Secondly, this merger by no means closes off meaningful competition in the R&A market. There are dozens of other firms in this space, with different technology or vertical focuses, different business models and offerings, and different analysts with different approaches and backgrounds. The IT industry R&A space is huge and ever-expanding, with low barriers to entry; indeed, a two-person analyst shop such as, say, Zapthink, can, through shrewd promotion, elevate themselves to a prominence (in a given, narrowly defined segment) all out of proportion to their size. In addition to boutiques and other, much smaller R&A shops, Gartner/Meta still have to contend with large rivals such as Forrester and IDC.

Thirdly, this merger doesn’t directly improve the quality or depth or relevance of Gartner/Meta’s collective R&A offerings—it’s more of a horizontal consolidation of very similar companies with similar offerings but slightly different customer bases. The combined Gartner/Meta brand has no special halo to it. Actually, much of the actual branding of R&A firms is tied up in identities of the particular analysts within them—the actual “gurus” who, each of them, provide a different take on the “news” and hence, in economic terms, are not directly substitutable for each other (though nobody’s indispensable and, with the rampant pack-analyst commentary cloud in which we all travel, it’s sometimes difficult to tell the difference between Mr. Joe Analyst and Ms. Jane Analyst in terms of their perspectives and recommendations).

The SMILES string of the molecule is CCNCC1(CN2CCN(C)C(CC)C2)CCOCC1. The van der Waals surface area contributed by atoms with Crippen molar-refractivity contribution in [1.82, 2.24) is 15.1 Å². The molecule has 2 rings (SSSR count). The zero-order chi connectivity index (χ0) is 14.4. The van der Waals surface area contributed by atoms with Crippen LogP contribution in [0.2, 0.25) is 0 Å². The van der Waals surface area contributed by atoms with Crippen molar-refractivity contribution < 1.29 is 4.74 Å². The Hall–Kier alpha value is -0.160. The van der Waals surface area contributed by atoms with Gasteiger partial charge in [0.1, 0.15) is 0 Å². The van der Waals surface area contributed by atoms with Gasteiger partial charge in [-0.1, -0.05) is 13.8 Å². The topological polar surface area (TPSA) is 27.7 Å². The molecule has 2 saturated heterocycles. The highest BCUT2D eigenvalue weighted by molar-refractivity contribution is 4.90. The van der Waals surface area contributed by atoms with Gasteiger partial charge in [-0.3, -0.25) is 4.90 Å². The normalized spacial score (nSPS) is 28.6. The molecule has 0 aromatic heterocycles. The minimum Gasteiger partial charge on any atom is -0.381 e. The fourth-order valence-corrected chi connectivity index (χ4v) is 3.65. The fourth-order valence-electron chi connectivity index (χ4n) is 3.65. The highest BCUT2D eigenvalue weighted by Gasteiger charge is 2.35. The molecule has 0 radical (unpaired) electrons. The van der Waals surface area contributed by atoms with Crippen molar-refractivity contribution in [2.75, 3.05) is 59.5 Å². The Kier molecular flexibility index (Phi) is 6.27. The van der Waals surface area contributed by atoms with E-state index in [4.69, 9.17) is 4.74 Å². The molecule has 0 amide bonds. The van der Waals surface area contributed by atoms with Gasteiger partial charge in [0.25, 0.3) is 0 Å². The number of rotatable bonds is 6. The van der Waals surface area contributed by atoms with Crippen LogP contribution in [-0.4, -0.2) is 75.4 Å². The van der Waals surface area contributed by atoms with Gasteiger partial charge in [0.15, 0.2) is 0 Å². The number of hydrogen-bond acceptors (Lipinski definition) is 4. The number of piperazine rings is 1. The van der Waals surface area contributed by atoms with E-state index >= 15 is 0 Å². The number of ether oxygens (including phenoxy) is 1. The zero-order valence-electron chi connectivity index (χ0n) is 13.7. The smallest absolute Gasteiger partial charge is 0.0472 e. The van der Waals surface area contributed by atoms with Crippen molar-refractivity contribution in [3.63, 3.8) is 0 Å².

There’s no point in questioning whether Gartner’s “magic quadrant” is any better or worse an analytical approach than whatever Meta’s characteristic approach happens to be. Every R&A firm has its own approach which, among other factors, constitutes its corporate “brand.” Enterprise and vendor customers derive varying degrees of value from most R&A firms’ reports, conferences, etc. All the R&A firms do great work. All R&A firms’ analysts consume other firms’ analysts’ work products (usually, in the form of articles that analysts publish in the trade press; I know, cuz I read everybody, and lots of people read my 17-plus-year-and-running Network World column “Above the Cloud”; in terms of longevity, I'm practically their "columnist emeritus," though on the masthead I'm simply "contributing editor"). And we read each others’ blogs (an analyst remains an analyst, regardless of whether he/she is drawing a salary from some larger firm or is simply self-employed and self-motivated).

As analysts, you have to continually provide free samples of your brainpower, through various media, to show the world that you’re staying fresh and that you’ve “got the goods.” The best analysts are also synthesists: bringing in many sources of information and perspective: providing innovative and (hopefully) useful new ways of looking at problem spaces. If we’re doing our jobs well, we become master clarifiers of all the complexity and dynamism in the environment. We also help vendors to understand where they fit in the evolving IT food chain, and help enterprise customers to align their plans and protect their investments in an ever changing world.

IT R&A firms can consolidate all they want. No one firm-—no one individual analyst, for that matter—-will ever monopolize smart thinking on the day’s events and the future’s likely shape.

There's always someone out there with fresher thinking.